He laughed softly. “You get used to it.” After a moment he glanced at her. “People dress differently. Most people wear things that are almost entirely made of leather, brass, and clock pieces.”

At her confused look, he shrugged. “It’s the style. Wealthier people dress in useless garments that are worth but nothing in durability. Doesn’t matter for them, I suppose. Most of them don’t do anything.”

She smirked. “You make it sound like old-time Earth. Don’t you have technology? Big cities? Cars? Music? Zeke, do you have WiFi?”

“Our technology is vastly different but has the same purpose as yours. Your cell phones are thin bricks that are beyond me in terms of convenience. Back home we have a contraption that encircles your crown and projects the information before your eyes. We call them databases. And yes, they can access the hive.”

Makoto blinked at him, trying to catch up with all his new-age-y jargon. “Is it just me or is the addiction slightly worse in your world? And what hive?”

He shrugged. “Some people are browsing their databases for hours on end, but the consequences eventually catch up to them. The hive is the universal data storage. You see? A single unit housing information that millions of databases add to and take from? It’s the hive. We have the same languages as you, but we have different names.”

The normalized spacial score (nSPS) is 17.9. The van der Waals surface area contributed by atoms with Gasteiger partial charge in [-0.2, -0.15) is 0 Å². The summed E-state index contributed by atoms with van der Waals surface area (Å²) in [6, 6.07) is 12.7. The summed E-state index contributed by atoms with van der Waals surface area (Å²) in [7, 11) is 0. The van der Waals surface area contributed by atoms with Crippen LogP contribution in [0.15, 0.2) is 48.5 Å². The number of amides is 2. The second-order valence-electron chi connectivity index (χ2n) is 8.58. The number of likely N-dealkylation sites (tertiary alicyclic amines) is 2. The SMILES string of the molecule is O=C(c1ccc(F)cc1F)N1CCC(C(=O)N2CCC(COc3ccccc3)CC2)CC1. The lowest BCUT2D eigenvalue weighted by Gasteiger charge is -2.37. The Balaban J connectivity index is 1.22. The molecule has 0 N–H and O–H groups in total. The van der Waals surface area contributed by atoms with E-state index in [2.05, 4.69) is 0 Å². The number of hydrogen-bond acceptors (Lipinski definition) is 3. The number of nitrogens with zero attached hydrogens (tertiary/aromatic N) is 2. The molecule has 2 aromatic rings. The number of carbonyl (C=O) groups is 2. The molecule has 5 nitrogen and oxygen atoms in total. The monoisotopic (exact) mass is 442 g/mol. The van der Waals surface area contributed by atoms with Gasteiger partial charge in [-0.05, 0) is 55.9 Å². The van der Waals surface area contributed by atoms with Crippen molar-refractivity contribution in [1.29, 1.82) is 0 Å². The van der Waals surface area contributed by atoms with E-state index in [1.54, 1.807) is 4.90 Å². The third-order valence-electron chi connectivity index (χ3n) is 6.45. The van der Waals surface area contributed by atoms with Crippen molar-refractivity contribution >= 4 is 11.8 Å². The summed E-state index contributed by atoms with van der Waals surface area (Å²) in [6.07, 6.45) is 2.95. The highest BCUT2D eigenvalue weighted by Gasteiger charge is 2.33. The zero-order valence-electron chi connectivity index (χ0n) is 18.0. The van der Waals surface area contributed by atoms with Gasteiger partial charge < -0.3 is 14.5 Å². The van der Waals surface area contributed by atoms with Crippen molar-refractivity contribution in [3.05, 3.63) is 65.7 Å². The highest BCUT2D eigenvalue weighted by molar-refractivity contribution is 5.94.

“Ah,” Makoto nodded carefully. “Do they have to charge?”

“Of course they have to charge. What else would they run on? Brainwaves?” He rubbed his hand over the Sherlock Holmes cover, bringing Makoto’s mind to another question.

“So, what with you technologically advanced world over there...are books extinct?”

He looked horrified. “Not at all. They are printed in enormous quantities. Our paper is more yellowed and our binding is leather and brass, but books are far too valued to be done away with, even for the sake of converting to completely projected libraries.